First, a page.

Second test flight set for NASA’s supersonic saucer from Hawaii.
PASADENA, CALIFORNIA, UNITED STATES (JUNE 1, 2015) (NASA TV) – A helium balloon carrying an experimental saucer-shaped NASA spacecraft is set for take off on Tuesday (June 2) to test new landing systems for future missions to Mars.
The second test of NASA’s Low-Density Supersonic Decelerator (LDSD) is designed to investigate and test breakthrough technologies for landing future robotic and human Mars missions and safely returning large payloads to Earth.
“As we started thinking about the next generation of more capable, more exciting, more bold missions to Mars, we started realizing that we didn’t have the technologies in place to land them and we had to start today, start developing those technologies,” said Jet Propulsion Laboratory LDSD Principal Investigator, Ian Clark.
“Things like inflatable drag devices, that we could inflate at the speed of sound, and a new supersonic parachute 100 feet in diameter,” Clark said.
The project, led by NASA JPL and sponsored by NASA’s Space Technology Mission Directorate, consists of six flight demonstrations, to be conducted over the next 18 months.
“Right now, we’re kind of at the technological limits of what we can land on Mars, in terms of size and weight,” said Steve Jurczyk, Nasa’s Associate Administrator.
“We landed about 1 metric ton, the Curiosity Rover, it was about the size of a mini cooper, one metric ton, or 2200 pounds, and that’s about all we can do with the current technology that we use,” Jurczyk said.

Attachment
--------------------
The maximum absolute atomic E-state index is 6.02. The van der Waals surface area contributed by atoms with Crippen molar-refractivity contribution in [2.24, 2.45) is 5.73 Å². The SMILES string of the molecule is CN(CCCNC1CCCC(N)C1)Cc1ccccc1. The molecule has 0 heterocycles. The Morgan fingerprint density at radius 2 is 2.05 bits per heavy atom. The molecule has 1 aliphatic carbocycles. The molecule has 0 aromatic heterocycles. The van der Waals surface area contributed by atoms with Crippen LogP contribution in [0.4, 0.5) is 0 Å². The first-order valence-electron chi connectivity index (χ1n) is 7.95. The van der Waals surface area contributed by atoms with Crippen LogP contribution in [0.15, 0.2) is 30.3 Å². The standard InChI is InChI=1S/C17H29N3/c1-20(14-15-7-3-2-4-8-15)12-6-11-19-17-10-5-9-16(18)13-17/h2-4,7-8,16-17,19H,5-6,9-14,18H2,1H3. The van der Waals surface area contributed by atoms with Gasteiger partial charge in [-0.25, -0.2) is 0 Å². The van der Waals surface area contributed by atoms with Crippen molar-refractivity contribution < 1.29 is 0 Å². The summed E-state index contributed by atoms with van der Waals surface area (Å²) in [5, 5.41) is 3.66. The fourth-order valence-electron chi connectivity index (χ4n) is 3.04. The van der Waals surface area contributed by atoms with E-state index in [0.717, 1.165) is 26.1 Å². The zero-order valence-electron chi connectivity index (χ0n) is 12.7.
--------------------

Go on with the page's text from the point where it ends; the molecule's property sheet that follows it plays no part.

“The parachute we’re using today can improve performance for landing mass by 100 to 200 percent and that’s really critical for not only future enhanced robotic missions, but human exploration of Mars,” explained Jurczyk.
The test, which will be performed over the Pacific Ocean, will simulate the supersonic entry and descent speeds at which the spacecraft would be traveling through the Martian atmosphere.
At launch, a giant balloon will carry the LDSD to 120,000 feet, (36,600 meters). The balloon will release and a booster rocket will lift the saucer to 180,0000 feet (54,900 meters) accelerating to supersonic speeds, traveling at about three times the speed of sound.
The second test flight is scheduled for launch at 10:30 a.m. PDT (15:30 GMT), from the U.S. Navy’s Pacific Missile Range Facility on Kauai, Hawaii.
NASA will stream the second test flight live from the launch pad.